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Filling the Glass

Feminist scholarships have faced several challenges that have affected family studies, and the solution has been wide research on the existing gender dynamics. Gender has gotten more attention in more diverse families and has been used as a measure of power and performance. Intersectional analysis has been used to show the relationships of power that helps in learning the dynamics of change in any given institution. Researchers have contributed a considerable amount of information in areas, including the idea of circuits in learning the care work.  This article aims at showing the promising practices for the purpose of improving research carried out on gender and families. This should lead to solutions on factors causing the slow process of institutional change. The topic is not situated in a particular historical period as it gives general information on gender dynamics.

Gender can be viewed in a dynamic and multilevel way and hence the structure of families should also be analyzed from a different perspective. The author is against the functionalist assumptions made that any given family can be viewed as different modes of interaction. Each of the family members has a separate interest and carries out different roles to fill his place in the social order. He tries to show the connection between family studies and gender research, and how the two correlate. The author manages to highlight the connection by use of the half-empty, half full glass metaphor. He uses it to show gender how dynamics have responded to the challenges faced. This is when analyzing gender and viewing it from a significant social relationship point of view.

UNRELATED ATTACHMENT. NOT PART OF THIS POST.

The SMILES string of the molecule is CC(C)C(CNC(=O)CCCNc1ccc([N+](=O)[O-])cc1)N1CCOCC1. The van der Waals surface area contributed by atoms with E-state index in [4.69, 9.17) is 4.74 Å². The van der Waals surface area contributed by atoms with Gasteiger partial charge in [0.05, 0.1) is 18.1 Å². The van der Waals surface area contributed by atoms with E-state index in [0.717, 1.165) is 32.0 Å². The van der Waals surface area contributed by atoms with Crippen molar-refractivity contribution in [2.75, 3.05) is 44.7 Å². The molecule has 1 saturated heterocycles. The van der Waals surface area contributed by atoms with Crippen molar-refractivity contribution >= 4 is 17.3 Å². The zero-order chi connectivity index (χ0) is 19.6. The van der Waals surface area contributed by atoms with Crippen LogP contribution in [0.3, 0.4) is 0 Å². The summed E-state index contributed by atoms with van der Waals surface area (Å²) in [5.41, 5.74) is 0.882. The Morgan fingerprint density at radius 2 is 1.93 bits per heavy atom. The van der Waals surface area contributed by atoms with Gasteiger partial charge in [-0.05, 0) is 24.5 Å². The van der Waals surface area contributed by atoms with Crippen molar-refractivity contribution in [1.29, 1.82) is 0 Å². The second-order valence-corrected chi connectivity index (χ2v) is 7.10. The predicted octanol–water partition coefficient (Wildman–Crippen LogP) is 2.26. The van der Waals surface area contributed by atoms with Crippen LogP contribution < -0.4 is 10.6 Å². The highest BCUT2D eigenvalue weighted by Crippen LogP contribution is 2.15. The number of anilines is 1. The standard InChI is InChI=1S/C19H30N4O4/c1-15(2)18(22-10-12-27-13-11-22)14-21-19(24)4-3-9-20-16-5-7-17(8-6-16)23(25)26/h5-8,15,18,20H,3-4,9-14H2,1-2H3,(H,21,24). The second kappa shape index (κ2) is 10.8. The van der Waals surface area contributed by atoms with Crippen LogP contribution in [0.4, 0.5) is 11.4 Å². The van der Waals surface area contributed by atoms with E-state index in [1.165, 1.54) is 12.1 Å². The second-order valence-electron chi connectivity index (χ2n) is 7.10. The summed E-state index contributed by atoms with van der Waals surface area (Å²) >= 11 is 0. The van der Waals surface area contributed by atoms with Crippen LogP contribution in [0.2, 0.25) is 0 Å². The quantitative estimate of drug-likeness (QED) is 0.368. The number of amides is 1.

The level of fullness of the glass can be compared to the amount of empirical research on families with gender relations. This is unlike most families that use sex roles as their main analytic concept used to define the roles of women and men. It can be deduced that, at the micro level, there exists the dynamics of gender as performance and power, which has become a paramount concern. The level of emptiness of the glass is showed by the constant force of functionalism used to define a standard family that is normative. The difference in family structure is still considered using gender and deviance, and how they apply in an institution. This view is unlike looking at gender and deviance as an inequality that occurs in many institutions. There has been a recent connection between family diversity and the dynamics of change in many institutions. This is as well as the relationship between gender and other existing inequalities that are highlighted.

The author supports his argument with enough evidence, providing the necessary statistics and research where necessary. He also clearly states the difference between past research, and what he intends to do using his half full, half empty glass approach to gender dynamics. He suggests that the existing family studies have not fully included gender analyses. As a result, it has continuously placed many families in the ever changing world of political and economic scales. Challenges of gender relations and other inequalities are considered individual and sometimes as collective. Following lack of such a study, family change continues to be considered a crisis rather than a chance to challenge persistent structures based on societal inequalities. The author manages to present his case coherently, and with convincing explanations.

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